In recent years, more and more initiatives try to counter the important role of the car in urban streets. Projects like PARK(ing) Day and Neighborhood in Motion show how the removal of cars affects the urban space and the mindsets and lifestyles of the residents. Ghent has another bottom-up approach where 16 residential streets were transformed into collectively created spaces for no less than 2.5 months.
It all started in 2013 with a bunch of enthusiasts who were busy with the Ghent policy concerning the future of mobility. In order to make people feel what a difference it makes when streets are used by people instead of cars, they came up with the idea of ‘Leefstraten’ which translates as Living Streets. Leefstraten is an experiment that enables inhabitants to transform their street into a place they’ve always dreamed of. By removing the cars and finding other places for parking, new space came available that were turned into places with slides, hen houses, petanque courts, pop-up bars and a lot of astroturf and picnic benches.
One of the most interesting elements is that the process is led by the inhabitants themselves. All the locations have a different outcome resulting in a different use or no use at all. The inhabitants all have their own ideas on how to use the street, which makes up a very local decision making process. The first things that come up are the parking spaces which are a necessary first step. Harder are the personal arguments concerning peace and quiet in the street, especially in the evening.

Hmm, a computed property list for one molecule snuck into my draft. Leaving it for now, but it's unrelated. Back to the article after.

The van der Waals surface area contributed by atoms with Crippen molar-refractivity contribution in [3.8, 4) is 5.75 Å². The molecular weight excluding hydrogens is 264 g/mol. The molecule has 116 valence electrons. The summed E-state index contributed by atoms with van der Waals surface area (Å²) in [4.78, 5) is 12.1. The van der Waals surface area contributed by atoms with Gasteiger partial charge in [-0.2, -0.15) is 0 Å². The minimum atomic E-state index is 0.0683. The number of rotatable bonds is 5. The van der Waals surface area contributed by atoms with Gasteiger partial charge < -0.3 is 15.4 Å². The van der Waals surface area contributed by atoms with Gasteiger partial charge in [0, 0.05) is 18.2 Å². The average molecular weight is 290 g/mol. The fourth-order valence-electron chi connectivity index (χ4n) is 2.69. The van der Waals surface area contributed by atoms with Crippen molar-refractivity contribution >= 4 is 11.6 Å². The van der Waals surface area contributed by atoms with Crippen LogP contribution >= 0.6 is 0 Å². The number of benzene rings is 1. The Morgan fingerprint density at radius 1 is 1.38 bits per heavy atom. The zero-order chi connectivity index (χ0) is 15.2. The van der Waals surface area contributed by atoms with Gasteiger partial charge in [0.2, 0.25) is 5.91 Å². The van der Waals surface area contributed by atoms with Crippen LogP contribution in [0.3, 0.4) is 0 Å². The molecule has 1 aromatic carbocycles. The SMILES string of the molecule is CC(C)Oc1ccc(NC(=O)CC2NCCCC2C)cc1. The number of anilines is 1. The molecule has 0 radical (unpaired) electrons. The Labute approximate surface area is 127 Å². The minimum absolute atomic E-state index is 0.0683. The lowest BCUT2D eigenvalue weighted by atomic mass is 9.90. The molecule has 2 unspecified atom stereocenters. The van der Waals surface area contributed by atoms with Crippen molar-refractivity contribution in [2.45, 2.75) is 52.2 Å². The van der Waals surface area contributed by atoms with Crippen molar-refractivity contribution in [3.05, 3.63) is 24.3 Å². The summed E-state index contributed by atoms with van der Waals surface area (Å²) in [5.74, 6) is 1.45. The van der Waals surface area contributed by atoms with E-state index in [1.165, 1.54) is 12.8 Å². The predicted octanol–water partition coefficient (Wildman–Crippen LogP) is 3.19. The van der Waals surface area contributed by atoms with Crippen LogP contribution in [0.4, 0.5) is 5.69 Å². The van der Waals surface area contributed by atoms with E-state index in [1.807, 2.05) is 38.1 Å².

When everything comes together and a street is turned into a living street, there is hardly anyone who doesn’t feel satisfied! Not only because of the new claimed living space, but also because everybody had a say in the process. The success in Ghent has led to initiatives in different cities across the Netherlands and Belgium, but seems suitable for every city with inhabitants that want to create places for people instead of cars.